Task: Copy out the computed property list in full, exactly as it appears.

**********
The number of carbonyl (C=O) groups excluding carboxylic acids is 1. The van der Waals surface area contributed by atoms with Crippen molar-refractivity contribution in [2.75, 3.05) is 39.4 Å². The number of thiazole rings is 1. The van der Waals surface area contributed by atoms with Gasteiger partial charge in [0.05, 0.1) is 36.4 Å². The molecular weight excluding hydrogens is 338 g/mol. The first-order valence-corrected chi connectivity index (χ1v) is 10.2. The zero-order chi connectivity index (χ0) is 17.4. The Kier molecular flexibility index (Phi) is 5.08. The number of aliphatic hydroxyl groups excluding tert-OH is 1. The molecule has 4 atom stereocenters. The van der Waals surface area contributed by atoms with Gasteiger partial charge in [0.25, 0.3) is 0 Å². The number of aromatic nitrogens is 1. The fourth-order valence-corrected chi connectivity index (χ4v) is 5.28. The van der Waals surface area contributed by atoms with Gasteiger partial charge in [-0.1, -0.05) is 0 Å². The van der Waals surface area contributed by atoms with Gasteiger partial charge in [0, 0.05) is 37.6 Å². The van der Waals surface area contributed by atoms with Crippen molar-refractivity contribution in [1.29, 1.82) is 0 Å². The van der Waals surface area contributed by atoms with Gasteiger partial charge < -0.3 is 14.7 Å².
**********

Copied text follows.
The number of carbonyl (C=O) groups excluding carboxylic acids is 1. The van der Waals surface area contributed by atoms with Crippen molar-refractivity contribution in [2.75, 3.05) is 39.4 Å². The number of thiazole rings is 1. The van der Waals surface area contributed by atoms with Gasteiger partial charge in [0.05, 0.1) is 36.4 Å². The molecular weight excluding hydrogens is 338 g/mol. The first-order valence-corrected chi connectivity index (χ1v) is 10.2. The zero-order chi connectivity index (χ0) is 17.4. The Kier molecular flexibility index (Phi) is 5.08. The number of aliphatic hydroxyl groups excluding tert-OH is 1. The molecule has 4 atom stereocenters. The van der Waals surface area contributed by atoms with Gasteiger partial charge in [0.25, 0.3) is 0 Å². The number of aromatic nitrogens is 1. The fourth-order valence-corrected chi connectivity index (χ4v) is 5.28. The van der Waals surface area contributed by atoms with Gasteiger partial charge in [-0.1, -0.05) is 0 Å². The van der Waals surface area contributed by atoms with Gasteiger partial charge in [0, 0.05) is 37.6 Å². The van der Waals surface area contributed by atoms with Crippen molar-refractivity contribution in [1.29, 1.82) is 0 Å². The van der Waals surface area contributed by atoms with Gasteiger partial charge < -0.3 is 14.7 Å².